OmniSTAR HP Achieving 6 Inches
John Pointon attended the Western Dredging Association meeting in June 2002 to explain the new positioning system.
“This level of wide-area real-time accuracy is a goal toward which the industry has been striving for quite some time.” said John Pointon, director of sales and marketing for OmniSTAR.
When selective availability was turned off on May 1, 2000, the accuracy of uncorrected positions from GPS, which had been +/- 100 meters for the civilian user, improved to +/- 5 - 8 meters. Because this accuracy was still not good enough for many dredging, surveying and construction applications, governments and private companies continued to require methods of correcting for systematic and atmospheric effects in the signal. However, the best horizontal accuracy currently achievable by L1 Differential GPS systems, such as ‘standard’ OmniSTAR, is sub-meter at best.
The Federal Aviation Administration’s (FAA’s) wide area augmentation system (WAAS) cost taxpayers more than a billion dollars and achieves an accuracy of 1 – 3 meters. EGNOS (the European geostationary navigation overlay system) augments the performance of GPS and the Russian Glonass constellations. MSAS (MTSAT satellite based augmentation system) was developed by the Japanese for the same purpose.
Real Time Kinematic (RTK) can achieve centimeter accuracy using two dual frequency receivers as mobile station and base station, but range from the base station is limited, system operation is sensitive, and this technique can require $50,000 worth of equipment.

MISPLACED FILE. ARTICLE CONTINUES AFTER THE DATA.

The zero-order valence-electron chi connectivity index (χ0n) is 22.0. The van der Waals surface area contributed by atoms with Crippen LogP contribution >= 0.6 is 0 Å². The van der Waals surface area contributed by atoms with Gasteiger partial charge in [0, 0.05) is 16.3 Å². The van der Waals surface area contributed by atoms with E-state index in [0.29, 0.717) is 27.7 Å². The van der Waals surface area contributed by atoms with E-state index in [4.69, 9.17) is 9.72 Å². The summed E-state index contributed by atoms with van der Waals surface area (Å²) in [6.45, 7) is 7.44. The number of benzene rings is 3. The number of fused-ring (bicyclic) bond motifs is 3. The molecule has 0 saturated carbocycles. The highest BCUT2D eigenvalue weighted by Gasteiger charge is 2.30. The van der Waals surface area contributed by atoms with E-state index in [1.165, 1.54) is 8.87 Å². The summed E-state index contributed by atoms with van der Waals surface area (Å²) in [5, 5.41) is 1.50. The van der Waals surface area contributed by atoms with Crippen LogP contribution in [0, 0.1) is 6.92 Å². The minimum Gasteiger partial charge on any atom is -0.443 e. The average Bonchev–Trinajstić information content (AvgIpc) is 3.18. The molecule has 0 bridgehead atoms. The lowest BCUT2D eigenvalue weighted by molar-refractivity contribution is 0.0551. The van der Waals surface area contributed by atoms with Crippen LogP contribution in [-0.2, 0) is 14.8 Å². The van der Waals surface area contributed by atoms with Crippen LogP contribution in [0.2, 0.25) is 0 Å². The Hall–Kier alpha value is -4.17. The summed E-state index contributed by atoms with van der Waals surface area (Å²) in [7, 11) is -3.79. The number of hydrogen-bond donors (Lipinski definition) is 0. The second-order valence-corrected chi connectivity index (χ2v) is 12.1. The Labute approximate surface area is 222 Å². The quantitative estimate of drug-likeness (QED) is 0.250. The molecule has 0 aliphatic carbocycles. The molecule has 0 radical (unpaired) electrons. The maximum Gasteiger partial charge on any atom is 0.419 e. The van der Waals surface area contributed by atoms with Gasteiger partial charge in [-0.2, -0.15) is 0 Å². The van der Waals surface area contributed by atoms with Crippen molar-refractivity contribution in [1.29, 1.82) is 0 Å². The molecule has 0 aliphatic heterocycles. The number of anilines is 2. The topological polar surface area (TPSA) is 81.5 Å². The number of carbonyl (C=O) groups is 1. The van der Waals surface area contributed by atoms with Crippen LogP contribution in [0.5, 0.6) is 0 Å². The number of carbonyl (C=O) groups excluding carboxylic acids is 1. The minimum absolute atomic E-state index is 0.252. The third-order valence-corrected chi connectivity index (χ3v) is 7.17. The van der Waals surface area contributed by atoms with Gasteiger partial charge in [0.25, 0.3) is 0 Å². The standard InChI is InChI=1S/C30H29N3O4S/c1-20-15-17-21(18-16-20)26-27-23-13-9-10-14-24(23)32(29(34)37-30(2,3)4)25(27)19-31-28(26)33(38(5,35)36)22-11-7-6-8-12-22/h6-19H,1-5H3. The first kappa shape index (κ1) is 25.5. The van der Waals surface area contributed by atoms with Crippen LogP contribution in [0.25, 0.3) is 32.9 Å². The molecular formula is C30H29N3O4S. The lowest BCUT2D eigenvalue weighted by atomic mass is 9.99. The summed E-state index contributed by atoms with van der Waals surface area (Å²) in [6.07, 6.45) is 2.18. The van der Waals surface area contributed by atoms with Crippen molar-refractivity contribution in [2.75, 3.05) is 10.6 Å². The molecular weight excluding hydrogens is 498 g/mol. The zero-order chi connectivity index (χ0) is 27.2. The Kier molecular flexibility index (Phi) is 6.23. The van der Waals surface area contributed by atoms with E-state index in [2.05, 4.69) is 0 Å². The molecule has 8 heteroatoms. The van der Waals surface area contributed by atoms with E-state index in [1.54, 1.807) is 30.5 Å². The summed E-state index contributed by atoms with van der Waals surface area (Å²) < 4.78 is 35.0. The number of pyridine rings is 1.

This year, OmniSTAR is finalizing its development of an enhanced system to provide very high accuracy broadcast correction signals over a wide area. The service will cover entire continents and only requires an OmniSTAR HP-capable receiver costing approximately $10,000 to $15,000 and an annual subscription, which will probably be $2,500 in North America.
The initial results from the beta test installations are encouraging, said Pointon. Routinely, OmniSTAR has up to 35 Differential GPS systems on test every day, 24 hours a day, using more than 30 combinations of GPS receiver and correction signal. The HP receivers are showing steady six-inch accuracy, he said.
“OmniSTAR HP is going to do this,” he said. “It appears to be possible.”
Though the company produced receivers for the tests, they do not plan to manufacture hardware, said Pointon. Rather, existing GPS hardware manufacturers will add OmniSTAR HP capability where needed.
OmniSTAR, Inc. is a Fugro company with headquarters in Houston. Sister company Fugro-Chance, headquartered in Lafayette, Louisiana, was a partner in developing the HP system. Fugro-Chance was formerly John E. Chance and Associates.